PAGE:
Ms. Hunter next argues the ALJ improperly evaluated Dr. Kabins' opinion. Characterizing Dr. Kabins as a treating physician, Ms. Hunter claims the ALJ failed to cite specific reasons for not giving controlling weight to his opinion that she was disabled, as well as to his physical capacity assessment. This argument fails for two reasons. First and foremost, Dr. Kabins' opinion is not entitled to controlling weight because he examined Ms. Hunter only once, did not provide the only medical evidence of the relevant time frame, and consequently, does not qualify as a treating physician. Doyal v. Barnhart, 331 F.3d 758, 762-63 (10th Cir. 2003) ("Absent an indication that an examining physician presented the only medical evidence submitted pertaining to the relevant time period, the opinion of an examining physician who only saw the claimant once is not entitled to the sort of deferential treatment accorded to a treating physician's opinion." (quotation omitted)).
Second, even if Dr. Kabins qualified as a treating physician, his opinion that Ms. Hunter was totally disabled is not controlling. A physician may opine that a claimant is totally disabled, but that "opinion is not dispositive because final responsibility for determining the ultimate issue of disability is reserved to the [Commissioner]." Castellano v. Sec'y of Health & Human Servs., 26 F.3d 1027, 1029 (10th Cir. 1994); 20 C.F.R. §§ 404.1527(e)(1)-(2), 416.927(e)(1)-(2).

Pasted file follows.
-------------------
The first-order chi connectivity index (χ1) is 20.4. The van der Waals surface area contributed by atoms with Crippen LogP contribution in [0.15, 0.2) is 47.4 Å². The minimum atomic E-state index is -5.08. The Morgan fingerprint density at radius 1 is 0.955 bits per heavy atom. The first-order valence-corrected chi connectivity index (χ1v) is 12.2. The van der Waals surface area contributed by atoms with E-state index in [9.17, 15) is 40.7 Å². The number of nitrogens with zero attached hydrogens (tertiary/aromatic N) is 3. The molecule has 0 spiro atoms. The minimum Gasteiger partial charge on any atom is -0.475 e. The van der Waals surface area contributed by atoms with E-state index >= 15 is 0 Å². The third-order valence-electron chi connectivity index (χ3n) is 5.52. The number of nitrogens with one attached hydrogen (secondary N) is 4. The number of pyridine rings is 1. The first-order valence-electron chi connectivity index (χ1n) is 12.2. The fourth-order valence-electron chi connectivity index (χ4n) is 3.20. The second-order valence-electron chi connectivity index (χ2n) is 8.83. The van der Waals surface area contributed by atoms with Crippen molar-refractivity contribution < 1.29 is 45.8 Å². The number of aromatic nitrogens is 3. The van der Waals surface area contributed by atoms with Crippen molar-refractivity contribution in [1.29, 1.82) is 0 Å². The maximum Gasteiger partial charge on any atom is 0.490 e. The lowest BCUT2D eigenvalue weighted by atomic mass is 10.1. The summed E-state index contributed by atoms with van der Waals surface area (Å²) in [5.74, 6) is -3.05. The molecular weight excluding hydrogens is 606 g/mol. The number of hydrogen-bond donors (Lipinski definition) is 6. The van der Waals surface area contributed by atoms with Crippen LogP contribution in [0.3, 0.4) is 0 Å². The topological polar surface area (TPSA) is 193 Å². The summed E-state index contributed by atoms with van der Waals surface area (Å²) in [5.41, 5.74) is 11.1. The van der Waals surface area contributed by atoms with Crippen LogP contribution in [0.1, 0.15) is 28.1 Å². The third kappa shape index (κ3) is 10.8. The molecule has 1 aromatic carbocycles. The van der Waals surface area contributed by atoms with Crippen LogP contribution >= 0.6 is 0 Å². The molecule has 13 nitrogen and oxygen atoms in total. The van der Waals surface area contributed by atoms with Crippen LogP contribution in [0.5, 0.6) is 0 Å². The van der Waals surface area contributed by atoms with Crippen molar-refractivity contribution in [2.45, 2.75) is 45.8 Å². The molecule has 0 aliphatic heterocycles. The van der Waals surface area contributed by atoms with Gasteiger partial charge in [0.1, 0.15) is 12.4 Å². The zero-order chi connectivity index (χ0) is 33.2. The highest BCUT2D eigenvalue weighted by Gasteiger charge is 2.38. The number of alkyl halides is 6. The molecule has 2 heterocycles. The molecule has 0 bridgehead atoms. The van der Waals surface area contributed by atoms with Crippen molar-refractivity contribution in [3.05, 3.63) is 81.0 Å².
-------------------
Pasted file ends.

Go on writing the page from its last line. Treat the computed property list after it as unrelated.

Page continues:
Ms. Hunter contends that Dr. Kabins' conclusions were improperly discounted. But even as a non-treating physician, Dr. Kabins' physical capacity assessment is not substantial evidence on which the ALJ could have based its decision. Here, Dr. Kabins' assessment is comprised of a single-page form with check-marks designating his conclusions without any explanation. Moreover, it was completed more than nine months after his sole examination of Ms. Hunter, and it is inconsistent with the substantial evidence in the record. Accordingly, the ALJ summarized Dr. Kabins' findings, and found "no objective evidence to support [his] conclusions." App. at 26. The ALJ recognized that Dr. Kabins' assessments were internally inconsistent and also conflicted with Ms. Hunter's testimony concerning her abilities. Hence, the ALJ concluded that there was "no objective evidence of sufficient severity of limitation to suggest that [Ms. Hunter] cannot do at least light exertional type work." Id. at 27. Where a doctor's report is comprised solely of boxes checked on a form, the "evaluation form, standing alone, unaccompanied by thorough written reports or persuasive testimony, [is] not substantial evidence." Frey v. Bowen, 816 F.2d 508, 515 (10th Cir. 1987). Under these circumstances, Dr. Kabins' assessment of Ms. Hunter's physical capacity does not constitute substantial evidence. The ALJ did not err in his treatment of Dr. Kabins' opinion.